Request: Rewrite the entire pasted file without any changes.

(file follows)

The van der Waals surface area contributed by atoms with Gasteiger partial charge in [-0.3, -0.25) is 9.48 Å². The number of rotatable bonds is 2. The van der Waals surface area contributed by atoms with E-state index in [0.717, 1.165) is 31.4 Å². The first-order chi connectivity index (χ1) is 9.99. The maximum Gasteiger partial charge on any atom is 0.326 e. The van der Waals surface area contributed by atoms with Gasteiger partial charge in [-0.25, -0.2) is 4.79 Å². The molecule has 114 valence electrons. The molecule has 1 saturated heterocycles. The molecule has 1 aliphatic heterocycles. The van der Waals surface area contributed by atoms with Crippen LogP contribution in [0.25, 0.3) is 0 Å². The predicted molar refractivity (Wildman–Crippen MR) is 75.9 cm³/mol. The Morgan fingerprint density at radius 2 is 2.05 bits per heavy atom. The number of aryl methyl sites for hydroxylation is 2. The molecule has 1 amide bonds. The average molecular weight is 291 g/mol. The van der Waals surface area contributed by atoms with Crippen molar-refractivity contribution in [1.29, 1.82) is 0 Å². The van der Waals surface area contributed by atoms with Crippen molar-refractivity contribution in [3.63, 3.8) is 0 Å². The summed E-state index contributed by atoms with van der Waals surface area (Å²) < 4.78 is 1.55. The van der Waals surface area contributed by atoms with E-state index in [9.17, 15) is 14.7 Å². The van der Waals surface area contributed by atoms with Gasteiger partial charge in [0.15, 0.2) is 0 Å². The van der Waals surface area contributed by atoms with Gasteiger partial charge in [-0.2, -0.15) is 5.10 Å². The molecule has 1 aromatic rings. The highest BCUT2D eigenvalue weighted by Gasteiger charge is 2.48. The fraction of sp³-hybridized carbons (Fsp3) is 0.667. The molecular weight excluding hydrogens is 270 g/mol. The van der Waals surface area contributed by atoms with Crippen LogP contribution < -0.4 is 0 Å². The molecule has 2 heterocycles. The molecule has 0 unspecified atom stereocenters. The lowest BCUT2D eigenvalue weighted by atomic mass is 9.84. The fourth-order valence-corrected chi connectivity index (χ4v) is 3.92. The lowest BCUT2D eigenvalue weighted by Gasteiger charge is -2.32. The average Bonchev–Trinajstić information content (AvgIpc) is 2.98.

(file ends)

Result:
The van der Waals surface area contributed by atoms with Gasteiger partial charge in [-0.3, -0.25) is 9.48 Å². The number of rotatable bonds is 2. The van der Waals surface area contributed by atoms with E-state index in [0.717, 1.165) is 31.4 Å². The first-order chi connectivity index (χ1) is 9.99. The maximum Gasteiger partial charge on any atom is 0.326 e. The van der Waals surface area contributed by atoms with Gasteiger partial charge in [-0.25, -0.2) is 4.79 Å². The molecule has 114 valence electrons. The molecule has 1 saturated heterocycles. The molecule has 1 aliphatic heterocycles. The van der Waals surface area contributed by atoms with Crippen LogP contribution in [0.25, 0.3) is 0 Å². The predicted molar refractivity (Wildman–Crippen MR) is 75.9 cm³/mol. The Morgan fingerprint density at radius 2 is 2.05 bits per heavy atom. The number of aryl methyl sites for hydroxylation is 2. The molecule has 1 amide bonds. The average molecular weight is 291 g/mol. The van der Waals surface area contributed by atoms with Crippen molar-refractivity contribution in [1.29, 1.82) is 0 Å². The van der Waals surface area contributed by atoms with Crippen molar-refractivity contribution in [3.63, 3.8) is 0 Å². The summed E-state index contributed by atoms with van der Waals surface area (Å²) < 4.78 is 1.55. The van der Waals surface area contributed by atoms with E-state index in [9.17, 15) is 14.7 Å². The van der Waals surface area contributed by atoms with Gasteiger partial charge in [0.15, 0.2) is 0 Å². The van der Waals surface area contributed by atoms with Gasteiger partial charge in [-0.2, -0.15) is 5.10 Å². The molecule has 1 aromatic rings. The highest BCUT2D eigenvalue weighted by Gasteiger charge is 2.48. The fraction of sp³-hybridized carbons (Fsp3) is 0.667. The molecular weight excluding hydrogens is 270 g/mol. The van der Waals surface area contributed by atoms with Crippen LogP contribution < -0.4 is 0 Å². The molecule has 2 heterocycles. The molecule has 0 unspecified atom stereocenters. The lowest BCUT2D eigenvalue weighted by atomic mass is 9.84. The fourth-order valence-corrected chi connectivity index (χ4v) is 3.92. The lowest BCUT2D eigenvalue weighted by Gasteiger charge is -2.32. The average Bonchev–Trinajstić information content (AvgIpc) is 2.98.